Christmas tree farmers battle dry conditions to provide festive cheer
Finding the perfect Christmas tree might on the cards for some families this weekend, but spare a thought for growers who have been battling to keep their crops — and Christmas hopes — alive.
- Dry conditions forced growers to hand water Christmas trees to save them
- It may take two to three years for younger trees to recover
- Farmers may need to consider ways to keep trees alive as summer heats up
Some growers are only taking walk-in customers and have stopped offering deliveries due to the number of early customers who have already reserved a tree.
Drought conditions across the east coast of the country and parts of South Australia have hurt farmers this year.
The weather was hot and dry in January and February and Henry Saundry noticed the drought-tolerant trees were turning, which meant they were drying out and there was not enough moisture in the soil.
“They’ve gotten past that point of any tolerance that we had to be out there by hand and watering and going to irrigation just to try and save the saplings and some of the older trees this year,” Mr Saundry said.
Mr Saundry said it could take at least two to three years for the younger trees to recover at their Chandler Hills farm, south of Adelaide.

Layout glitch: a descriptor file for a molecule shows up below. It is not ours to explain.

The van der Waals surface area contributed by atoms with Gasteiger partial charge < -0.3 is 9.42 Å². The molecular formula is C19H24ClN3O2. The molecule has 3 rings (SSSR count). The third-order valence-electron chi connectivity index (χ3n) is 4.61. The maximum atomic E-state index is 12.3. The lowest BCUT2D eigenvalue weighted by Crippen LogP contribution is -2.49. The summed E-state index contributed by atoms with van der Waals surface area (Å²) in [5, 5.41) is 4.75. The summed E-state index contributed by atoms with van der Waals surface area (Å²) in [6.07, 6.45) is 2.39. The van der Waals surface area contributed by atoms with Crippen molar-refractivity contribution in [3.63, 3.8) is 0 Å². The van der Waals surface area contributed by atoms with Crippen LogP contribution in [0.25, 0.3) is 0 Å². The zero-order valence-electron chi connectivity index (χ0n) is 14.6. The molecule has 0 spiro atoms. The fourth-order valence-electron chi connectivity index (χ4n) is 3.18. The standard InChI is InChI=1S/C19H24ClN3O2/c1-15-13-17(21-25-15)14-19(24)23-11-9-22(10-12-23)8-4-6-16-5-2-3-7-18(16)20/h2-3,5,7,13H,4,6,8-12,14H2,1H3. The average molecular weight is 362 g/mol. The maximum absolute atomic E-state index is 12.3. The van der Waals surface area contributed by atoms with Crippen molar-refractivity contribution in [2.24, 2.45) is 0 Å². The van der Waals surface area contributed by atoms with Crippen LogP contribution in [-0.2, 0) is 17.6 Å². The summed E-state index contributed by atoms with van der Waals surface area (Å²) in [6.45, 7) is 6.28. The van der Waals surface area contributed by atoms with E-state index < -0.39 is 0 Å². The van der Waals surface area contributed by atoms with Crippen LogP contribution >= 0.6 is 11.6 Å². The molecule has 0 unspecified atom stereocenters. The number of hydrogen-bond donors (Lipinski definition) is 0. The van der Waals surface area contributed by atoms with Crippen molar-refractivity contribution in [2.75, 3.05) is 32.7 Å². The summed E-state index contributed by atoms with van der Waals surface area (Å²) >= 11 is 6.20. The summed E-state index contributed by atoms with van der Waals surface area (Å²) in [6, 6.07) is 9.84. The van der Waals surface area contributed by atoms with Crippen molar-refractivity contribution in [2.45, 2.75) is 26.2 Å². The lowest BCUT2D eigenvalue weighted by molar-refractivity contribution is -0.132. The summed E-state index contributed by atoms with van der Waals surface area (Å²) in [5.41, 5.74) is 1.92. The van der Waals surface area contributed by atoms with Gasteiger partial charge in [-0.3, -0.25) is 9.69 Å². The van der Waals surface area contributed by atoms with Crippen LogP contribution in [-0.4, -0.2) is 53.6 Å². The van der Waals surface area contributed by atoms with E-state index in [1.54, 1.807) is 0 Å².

“Due to the late rain it’s a lot of extra work to reshape them, we’ve also had to be a lot more strategic about where we harvest from,” he said.
Farmers prepare for another baking summer
It was a similar story for other growers in the region.
Kim Kemeny inherited the Christmas Tree Plantation from his father and moved all of his trees from Coromandel Valley to Clarendon due to the higher rainfall the property usually received, but that has changed in recent years.
“This year I planted 120 saplings and only 20 of them survived, you can see how dry the soil is, there’s no moisture,” Mr Kemeny said.
The Bureau of Meteorology has forecast hot and dry conditions for summer and the start of 2019.
If that’s the case, Mr Kemeny said he would need to consider a significant investment just to keep his trees alive.
“I’d have to put in automatic irrigation and put in extra rainwater tank capacity as well just to be able to supply the needs of the trees here,” he said.
“I’d have to truck water in as well as I’m not connected to the mains here.”
Despite the conditions, there are still Christmas trees to choose from, but they might not be as thick or dense as they have been in the past.
And it hasn’t put off people like Michael Burford.
He brings his family — with children Archer, Scarlett, Easton and Huxley — to the Chandler Hills farm every year.
“I feel like it’s a really good experience getting a live one because you can go see them all, go for a hunt through the forest,” Scarlett said.
“I feel like it brings the family together.”